Marvel Comics’ Spider-Man is a friendly and easy-going guy — but it’s not a quality associated with all the heroes who hope to emulate the wall-crawler. Eugene “Flash” Thompson, the current host of the Venom symbiote, seeks to be a hero and a good guy, but his temper and the unpredictable violent nature of his living costume don’t make that easy. By the same token, Kaine Parker, a temperamental and violent clone of Peter Parker, finds himself reluctantly protecting the people of Houston, Texas as the Scarlet Spider.
Venom and the Scarlet Spider don’t tend to play well with others due to their short fuses and often savage natures, but this fall, they’ll have to find a way to work together if they want to stop the symbiote-powered serial killer known as Carnage in the upcoming six-part “Minimum Carnage” crossover. Announced by Marvel today at its “Amazing Spider-Man” panel at Comic-Con International in San Diego, “Minimum Carnage” begins with “Minimum Carnage Alpha” written by Cullen Bunn and Chris Yost with art by Lan Medina, then splits into “Venom” written by Cullen Bunn with art by Declan Shalvey, and “Scarlet Spider” written by Chris Yost with art by Khoi Pham.
CBR News spoke with Bunn and Yost about their collaborative work on “Minimum Carnage Alpha,” how the plot progresses in “Venom” and “Scarlet Spider” and finishing up with “Minimum Carnage Omega” in November.
CBR News: Chris and Cullen, “Minimum Carnage” begins in October with the release of “Minimum Carnage Alpha.” The story then continues throughout the month in “Scarlet Spider” #10 and “Venom” #26. Before we get to the crossover, what can you tell us about the stories that precede “Minimum Carnage?” How do they set the stage for it?
Cullen Bunn: As far as Venom goes, “Minimum Carnage” kicks off right after my first solo arc. For various reasons, Flash is more afraid than ever of the monster he might become. He’s seen a hero (Daimon Hellstrom) who has “gone bad,” and he’s filling the burden of a growing darkness in his own soul. An encounter with Carnage at this point isn’t just throwing salt on that wound. It’s like pouring on the acid. Flash has a lot of guilt over his mistakes anyway. Carnage isn’t Flash’s mistake, but he’s certainly a threat Flash feels responsible to deal with.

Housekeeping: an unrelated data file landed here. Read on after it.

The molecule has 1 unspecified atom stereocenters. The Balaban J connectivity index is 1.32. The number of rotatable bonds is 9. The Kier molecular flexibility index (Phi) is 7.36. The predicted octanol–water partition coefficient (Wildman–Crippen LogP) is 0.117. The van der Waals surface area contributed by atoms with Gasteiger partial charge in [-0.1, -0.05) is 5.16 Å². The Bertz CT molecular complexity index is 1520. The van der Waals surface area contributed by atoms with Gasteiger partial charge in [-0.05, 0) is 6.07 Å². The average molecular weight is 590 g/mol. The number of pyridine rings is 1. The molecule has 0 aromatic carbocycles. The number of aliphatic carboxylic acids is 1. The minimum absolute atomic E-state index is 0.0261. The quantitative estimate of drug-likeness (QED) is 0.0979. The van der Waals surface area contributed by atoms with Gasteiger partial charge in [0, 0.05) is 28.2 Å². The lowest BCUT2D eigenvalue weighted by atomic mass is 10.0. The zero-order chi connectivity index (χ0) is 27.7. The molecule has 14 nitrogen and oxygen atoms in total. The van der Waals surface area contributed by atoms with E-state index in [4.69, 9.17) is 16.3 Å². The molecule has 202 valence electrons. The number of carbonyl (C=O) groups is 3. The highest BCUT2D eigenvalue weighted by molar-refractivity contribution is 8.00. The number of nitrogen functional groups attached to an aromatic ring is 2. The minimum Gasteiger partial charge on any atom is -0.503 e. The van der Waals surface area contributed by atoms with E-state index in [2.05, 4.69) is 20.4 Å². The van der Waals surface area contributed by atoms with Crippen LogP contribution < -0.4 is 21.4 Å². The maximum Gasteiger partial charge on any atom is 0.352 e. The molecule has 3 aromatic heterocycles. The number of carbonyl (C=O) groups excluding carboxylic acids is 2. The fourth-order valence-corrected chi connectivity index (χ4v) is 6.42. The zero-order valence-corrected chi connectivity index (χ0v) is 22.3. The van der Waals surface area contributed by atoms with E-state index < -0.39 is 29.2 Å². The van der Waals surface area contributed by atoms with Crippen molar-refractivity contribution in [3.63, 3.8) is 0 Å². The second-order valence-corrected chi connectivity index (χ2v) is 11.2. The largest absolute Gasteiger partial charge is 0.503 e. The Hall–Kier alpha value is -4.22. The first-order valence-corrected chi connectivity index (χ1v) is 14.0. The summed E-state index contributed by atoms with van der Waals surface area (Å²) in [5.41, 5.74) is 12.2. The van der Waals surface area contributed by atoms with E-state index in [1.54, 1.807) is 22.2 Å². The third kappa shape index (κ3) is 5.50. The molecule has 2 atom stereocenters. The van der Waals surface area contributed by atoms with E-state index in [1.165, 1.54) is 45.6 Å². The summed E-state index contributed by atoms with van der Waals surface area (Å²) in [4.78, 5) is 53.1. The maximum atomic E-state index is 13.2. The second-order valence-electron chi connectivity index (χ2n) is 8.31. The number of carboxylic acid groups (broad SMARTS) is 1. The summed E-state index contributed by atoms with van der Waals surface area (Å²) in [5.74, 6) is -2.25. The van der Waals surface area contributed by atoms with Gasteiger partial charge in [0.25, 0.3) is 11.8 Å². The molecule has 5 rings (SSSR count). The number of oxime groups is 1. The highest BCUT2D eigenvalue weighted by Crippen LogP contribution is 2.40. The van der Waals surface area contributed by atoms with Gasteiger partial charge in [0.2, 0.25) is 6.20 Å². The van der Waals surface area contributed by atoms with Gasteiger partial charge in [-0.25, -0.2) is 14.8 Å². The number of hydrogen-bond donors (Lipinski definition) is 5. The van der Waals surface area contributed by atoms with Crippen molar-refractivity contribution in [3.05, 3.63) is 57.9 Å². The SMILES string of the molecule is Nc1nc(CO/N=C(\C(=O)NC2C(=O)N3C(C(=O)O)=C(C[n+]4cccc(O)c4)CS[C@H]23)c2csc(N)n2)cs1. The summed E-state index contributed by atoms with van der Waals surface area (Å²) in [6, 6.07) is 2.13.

Chris Yost: Prior to “Minimum Carnage,” Kaine is coming off a storyline called “The Second Master,” the effects of which are that Kaine is even more unsure about this whole “super-hero” thing, probably leaning toward the side of “bad idea.” He’s dealt with Roxxon, seen all manner of evil, and had to deal with the Rangers, a team of super-heroes who patrol the American southwest — and that didn’t go over so well. So now isn’t the best time to run into Carnage or Venom.
One of the joys of doing crossover stories is the chance to play with another writer’s toys. What is it like branching out into one another’s characters? What do you find most interesting about each other’s protagonists?
Bunn: I absolutely love what Chris has been doing with Scarlet Spider. One of the big differences between the two that makes this story so much fun is that Flash really wants to do the right thing. He wants to be a hero. He just can’t seem to get it right. Kaine, on the other hand, doesn’t really want to be a hero, but he seems to be thrust into the role and he’s actually pretty good at it.
Yost: Likewise, I’ve been reading “Venom” right from the start, so it’s been fun to be able to write Flash. He’s such a great Marvel character with such a rich history. It’s his humanity, all his mistakes and weaknesses, and through it all to still come through it wanting to be a better hero — it’s great stuff to be able to play with.
The last time these two characters crossed paths was during “Spider-Island.” How would you describe the initial dynamic between them during their first encounter in “Minimum Carnage?” Will Kaine be wary of Venom’s Avengers connections? What will it be like for Flash Thompson to see the dark reflection of Spider-Man in action?
Bunn: In “Minimum Carnage,” Venom and Scarlet Spider meet at the worst possible moment for both of them. Tempers are flaring, and there’s something — else — that puts Flash on edge when it comes to Kaine. Suffice it to say, the initial meeting is — explosive. Once they get past that, they know they’ve got to work together if they’re going to stop Carnage. But it won’t be easy for them.
Yost: There’s going to be a lot of “What the hell is that? Who the hell are you?” going around. Neither man is someone you want to mess with. Put them both in a room together and things will get all kill-y. And like Cullen said, there’s an additional dynamic at work that’s not just Flash and Kaine here that’s going to make things a lot more complicated and a lot harder to survive.
How does the Venom-Scarlet Spider dynamic come about in this story? Kaine and Venom operate differently and in different geographical locations. What can you tell us about the events that bring them together in “Minimum Carnage?”